Aparium Hotel Group Rapidly Expands With Six New US Properties
WHY IT RATES: The innovative new hotels will be located in Tampa, Des Moines, Fargo, Birmingham, Denver and Alexandria. —Codie Liermann, Associate Editor. Call them...
- Aug 14, 2020
WHY IT RATES: The innovative new hotels will be located in Tampa, Des Moines, Fargo, Birmingham, Denver and Alexandria. —Codie Liermann, Associate Editor.
Call them America’s rising cities: Midsize areas buzzing with innovation, imagination and opportunity.
Maverick hotel group Aparium was the first upscale full-service brand to bet on these places, having opened eight independent and authentic hotels in overlooked markets like Kansas City, MO (Crossroads Hotel), Topeka, KS (Cyrus Hotel), Detroit, MI (Detroit Foundation Hotel), Montclair, NJ (The MC Hotel), and Minneapolis, MN (Hewing Hotel).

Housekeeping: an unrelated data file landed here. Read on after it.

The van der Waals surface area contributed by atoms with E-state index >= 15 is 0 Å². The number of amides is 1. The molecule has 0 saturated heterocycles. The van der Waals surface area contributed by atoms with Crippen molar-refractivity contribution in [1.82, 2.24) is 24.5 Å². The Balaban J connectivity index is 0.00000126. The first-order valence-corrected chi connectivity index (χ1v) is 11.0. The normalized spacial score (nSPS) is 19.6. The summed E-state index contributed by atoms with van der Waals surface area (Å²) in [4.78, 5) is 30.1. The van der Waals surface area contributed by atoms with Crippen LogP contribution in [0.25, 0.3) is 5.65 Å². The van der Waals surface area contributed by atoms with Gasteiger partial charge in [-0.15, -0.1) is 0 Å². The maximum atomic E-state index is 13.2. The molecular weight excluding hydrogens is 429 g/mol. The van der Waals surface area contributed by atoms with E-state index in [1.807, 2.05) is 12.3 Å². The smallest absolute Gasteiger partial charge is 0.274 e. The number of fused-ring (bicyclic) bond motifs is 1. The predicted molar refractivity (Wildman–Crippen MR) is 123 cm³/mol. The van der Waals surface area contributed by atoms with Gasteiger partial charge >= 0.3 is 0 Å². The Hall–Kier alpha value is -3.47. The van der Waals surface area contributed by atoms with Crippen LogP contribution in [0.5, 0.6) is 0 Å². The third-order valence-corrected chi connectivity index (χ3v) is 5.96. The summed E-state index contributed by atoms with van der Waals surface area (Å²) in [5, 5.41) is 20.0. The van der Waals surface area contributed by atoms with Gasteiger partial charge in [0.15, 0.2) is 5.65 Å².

Now, Aparium is doubling down on its future. The company today unveiled an ambitious pipeline of six new hotels to open by early-2022. It’s the boldest vision for any independent brand at the most challenging time in the history of hospitality.
Aparium hotels in Des Moines, IA and Tampa, FL are set to open in 2020; openings in Birmingham, MI, Fargo, ND, and Denver, CO, are slated for 2021 and Alexandria, VA to follow in 2022.
Founded by Kevin Robinson and Mario Tricoci, Aparium’s rule-breaking approach has made it a closely watched industry success story. The duo met a decade ago, when they launched the Elysian Hotel on Chicago’s Gold Coast. The hotel made a huge splash, transforming Chicago’s luxury market before Hilton acquired it in 2009. “We opened the Elysian in the worst days of the recession, so that prepared us for anything,” Tricoci said. Aparium’s audacious vision for the next two years builds on that resiliency.